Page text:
Newell may be the first to have produced ambigrams, but it doesn’t look like that’s what he’d have called them. The Oxford English Dictionary gives as it’s earlier quote one from Douglas Hofstadter dating from 1985, though they don’t go as far as attributing the word’s origin to him. John Langdon, an American typographer is mentioned as a pioneer of the ambigram. His 1992 book, Wordplay, contains about 60 examples. The Amazon listing features the “Look Inside” feature which will enable you to see several of them,

Stanley Morison’s name was always mentioned with reverence in the Pitt Building in the sixties and seventies. He had died in 1967. As typographical advisor to the University Press his name had long been the calling card of all who wished to celebrate and cement Cambridge’s place of preeminence among letterpress printers.

Nicolas Barker, Morison’s biographer, speaks for about ¾ of an hour in this video of a talk at the Cooper Union in New York. (If you don’t see a video above, please click on the title of this post in order to view it in your browser.)

Morison became interested in type as a result the purchase of the 10 September 1912 supplement to The Times dealing with printing and its history. He was, apart from his typographical work, notable for two main things. He always wore a black suit of ecclesiastical cut with a black hat, and was a life-time socialist, imprisoned during the First World War for his pacifist beliefs.

Any publisher at all interested in design should read First Principles of Typography, a brief introduction to his style: simplicity, balance, a historical sensitivity and attention to detail.

Many book designers need to see his remarks, near the bottom of this page about ‘bright’ typography. “Even dullness and monotony in the typesetting are far less vicious to a reader than typographical eccentricity or pleasantry.” The designer’s work should ideally remain invisible to the reader’s (conscious) mind. Your job is to ease communication between author and reader; no more and no less.

See also my February post Stanley Morison.

 

OK, I suppose, but let’s hope nobody gets the idea of setting text in these characters. The Artphabet, each character based upon the work of a famous artist, is shown here at the website of CESS, the Madrid-based creator.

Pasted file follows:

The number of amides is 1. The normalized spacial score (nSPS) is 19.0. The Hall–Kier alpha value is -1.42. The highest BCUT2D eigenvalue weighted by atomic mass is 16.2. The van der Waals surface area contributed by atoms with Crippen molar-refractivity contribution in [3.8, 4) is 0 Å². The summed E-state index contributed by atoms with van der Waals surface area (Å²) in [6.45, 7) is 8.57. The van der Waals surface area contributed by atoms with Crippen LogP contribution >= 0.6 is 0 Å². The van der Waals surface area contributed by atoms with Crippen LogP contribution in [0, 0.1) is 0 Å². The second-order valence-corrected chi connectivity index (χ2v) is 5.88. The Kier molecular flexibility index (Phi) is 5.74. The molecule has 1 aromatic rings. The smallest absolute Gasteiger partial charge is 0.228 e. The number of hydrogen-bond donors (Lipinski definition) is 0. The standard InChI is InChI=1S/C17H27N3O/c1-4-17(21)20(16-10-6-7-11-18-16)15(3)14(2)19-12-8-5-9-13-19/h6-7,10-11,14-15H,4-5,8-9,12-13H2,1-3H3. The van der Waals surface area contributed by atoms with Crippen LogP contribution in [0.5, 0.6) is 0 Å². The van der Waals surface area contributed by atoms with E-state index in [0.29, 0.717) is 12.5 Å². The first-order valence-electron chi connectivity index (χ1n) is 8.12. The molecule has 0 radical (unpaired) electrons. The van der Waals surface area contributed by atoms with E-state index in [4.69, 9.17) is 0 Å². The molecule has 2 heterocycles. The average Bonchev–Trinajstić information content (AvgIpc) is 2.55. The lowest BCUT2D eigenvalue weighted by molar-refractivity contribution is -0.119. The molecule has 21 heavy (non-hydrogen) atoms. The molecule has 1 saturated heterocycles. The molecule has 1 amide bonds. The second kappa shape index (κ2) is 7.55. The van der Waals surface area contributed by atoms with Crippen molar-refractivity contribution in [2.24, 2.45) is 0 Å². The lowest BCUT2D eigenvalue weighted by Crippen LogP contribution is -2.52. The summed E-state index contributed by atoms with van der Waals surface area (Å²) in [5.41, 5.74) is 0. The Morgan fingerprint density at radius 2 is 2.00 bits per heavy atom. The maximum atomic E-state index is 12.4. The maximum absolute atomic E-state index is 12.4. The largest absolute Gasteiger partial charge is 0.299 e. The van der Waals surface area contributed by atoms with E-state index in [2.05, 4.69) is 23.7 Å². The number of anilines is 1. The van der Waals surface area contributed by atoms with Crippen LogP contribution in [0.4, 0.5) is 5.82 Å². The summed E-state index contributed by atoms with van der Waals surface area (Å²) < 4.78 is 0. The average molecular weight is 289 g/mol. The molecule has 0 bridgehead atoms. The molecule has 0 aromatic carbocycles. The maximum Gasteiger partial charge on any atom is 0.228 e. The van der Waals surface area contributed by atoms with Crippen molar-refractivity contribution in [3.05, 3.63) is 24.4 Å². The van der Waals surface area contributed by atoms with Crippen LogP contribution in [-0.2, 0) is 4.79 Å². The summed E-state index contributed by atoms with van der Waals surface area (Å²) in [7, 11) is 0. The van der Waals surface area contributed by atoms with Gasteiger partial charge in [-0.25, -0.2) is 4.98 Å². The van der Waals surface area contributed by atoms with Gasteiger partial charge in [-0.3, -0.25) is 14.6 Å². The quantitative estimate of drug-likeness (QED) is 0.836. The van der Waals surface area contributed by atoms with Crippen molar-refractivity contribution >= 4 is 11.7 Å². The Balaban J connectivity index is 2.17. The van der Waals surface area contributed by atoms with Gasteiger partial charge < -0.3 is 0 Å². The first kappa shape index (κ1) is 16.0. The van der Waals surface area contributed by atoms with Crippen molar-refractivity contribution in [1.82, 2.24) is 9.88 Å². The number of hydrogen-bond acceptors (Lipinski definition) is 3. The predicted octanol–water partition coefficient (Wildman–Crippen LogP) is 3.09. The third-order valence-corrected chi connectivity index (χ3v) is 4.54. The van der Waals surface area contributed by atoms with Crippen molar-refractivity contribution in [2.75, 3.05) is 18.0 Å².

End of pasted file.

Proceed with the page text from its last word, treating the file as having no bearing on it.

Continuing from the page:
A five-minute film which makes it all pretty straightforward.

If you see no video here, please click on the title of this post in order to view it in your browser.

Is it just me, or is there really something a bit odd about the term “Table” Of Contents? I guess it really is a table in the same way that real tables are tables: columns of information arranged in rows. In this case just two columns, chapter title (though chapter number could make a third column) and then the relevant page numbers. I think my beef is really with the use of the full term as the main heading on the contents page in a book. The words “Table of” should always be omitted. They add nothing to the proper heading “Contents” and look ugly, and being redundant, intrusive. I always think the presence of the words “Table of” are a marker of the amateur publisher. (Nobody ever said that these value judgements which proliferate in book making are not snobbish or élitist.) While I’m at it, the use of leader lines has exactly the same effect on me.

Here, (via The Digital Reader) is a piece from .TxtLab about Rethinking the table of contents. This is all fine, but seems to me in the end to be nothing more than play. Does knowing there’s some enhanced relationship between paper and ephemerality in this text provide me with any information that I can make use of? Despite the heading the authors’ experiments don’t seem to have anything to do with rethinking the TOC.*